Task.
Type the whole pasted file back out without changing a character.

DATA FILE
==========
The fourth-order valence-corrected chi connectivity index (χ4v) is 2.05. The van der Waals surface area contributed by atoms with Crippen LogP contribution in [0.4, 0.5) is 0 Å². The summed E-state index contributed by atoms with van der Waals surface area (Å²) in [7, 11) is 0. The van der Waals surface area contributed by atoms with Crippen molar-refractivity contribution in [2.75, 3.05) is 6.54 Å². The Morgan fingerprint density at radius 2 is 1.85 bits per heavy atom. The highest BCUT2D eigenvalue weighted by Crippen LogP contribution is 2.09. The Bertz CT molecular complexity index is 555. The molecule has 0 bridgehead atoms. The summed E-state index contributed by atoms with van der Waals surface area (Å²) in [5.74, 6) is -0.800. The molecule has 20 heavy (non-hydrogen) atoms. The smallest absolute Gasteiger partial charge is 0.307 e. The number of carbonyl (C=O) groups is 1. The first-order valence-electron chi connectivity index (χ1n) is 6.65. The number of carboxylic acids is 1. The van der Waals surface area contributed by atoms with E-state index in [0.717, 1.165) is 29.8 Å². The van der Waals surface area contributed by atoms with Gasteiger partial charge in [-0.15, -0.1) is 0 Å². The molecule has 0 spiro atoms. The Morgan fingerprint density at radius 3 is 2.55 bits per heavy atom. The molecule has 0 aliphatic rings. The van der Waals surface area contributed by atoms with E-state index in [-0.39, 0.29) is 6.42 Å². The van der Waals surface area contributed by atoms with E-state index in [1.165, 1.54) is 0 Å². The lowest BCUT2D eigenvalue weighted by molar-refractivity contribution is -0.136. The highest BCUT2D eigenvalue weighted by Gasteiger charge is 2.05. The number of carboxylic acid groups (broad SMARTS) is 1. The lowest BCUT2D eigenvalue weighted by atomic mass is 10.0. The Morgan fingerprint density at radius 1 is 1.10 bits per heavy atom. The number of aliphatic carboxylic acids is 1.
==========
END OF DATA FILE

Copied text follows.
The fourth-order valence-corrected chi connectivity index (χ4v) is 2.05. The van der Waals surface area contributed by atoms with Crippen LogP contribution in [0.4, 0.5) is 0 Å². The summed E-state index contributed by atoms with van der Waals surface area (Å²) in [7, 11) is 0. The van der Waals surface area contributed by atoms with Crippen molar-refractivity contribution in [2.75, 3.05) is 6.54 Å². The Morgan fingerprint density at radius 2 is 1.85 bits per heavy atom. The highest BCUT2D eigenvalue weighted by Crippen LogP contribution is 2.09. The Bertz CT molecular complexity index is 555. The molecule has 0 bridgehead atoms. The summed E-state index contributed by atoms with van der Waals surface area (Å²) in [5.74, 6) is -0.800. The molecule has 20 heavy (non-hydrogen) atoms. The smallest absolute Gasteiger partial charge is 0.307 e. The number of carbonyl (C=O) groups is 1. The first-order valence-electron chi connectivity index (χ1n) is 6.65. The number of carboxylic acids is 1. The van der Waals surface area contributed by atoms with E-state index in [0.717, 1.165) is 29.8 Å². The van der Waals surface area contributed by atoms with Gasteiger partial charge in [-0.15, -0.1) is 0 Å². The molecule has 0 spiro atoms. The Morgan fingerprint density at radius 3 is 2.55 bits per heavy atom. The molecule has 0 aliphatic rings. The van der Waals surface area contributed by atoms with E-state index in [-0.39, 0.29) is 6.42 Å². The van der Waals surface area contributed by atoms with E-state index in [1.165, 1.54) is 0 Å². The lowest BCUT2D eigenvalue weighted by molar-refractivity contribution is -0.136. The highest BCUT2D eigenvalue weighted by Gasteiger charge is 2.05. The number of carboxylic acid groups (broad SMARTS) is 1. The lowest BCUT2D eigenvalue weighted by atomic mass is 10.0. The Morgan fingerprint density at radius 1 is 1.10 bits per heavy atom. The number of aliphatic carboxylic acids is 1.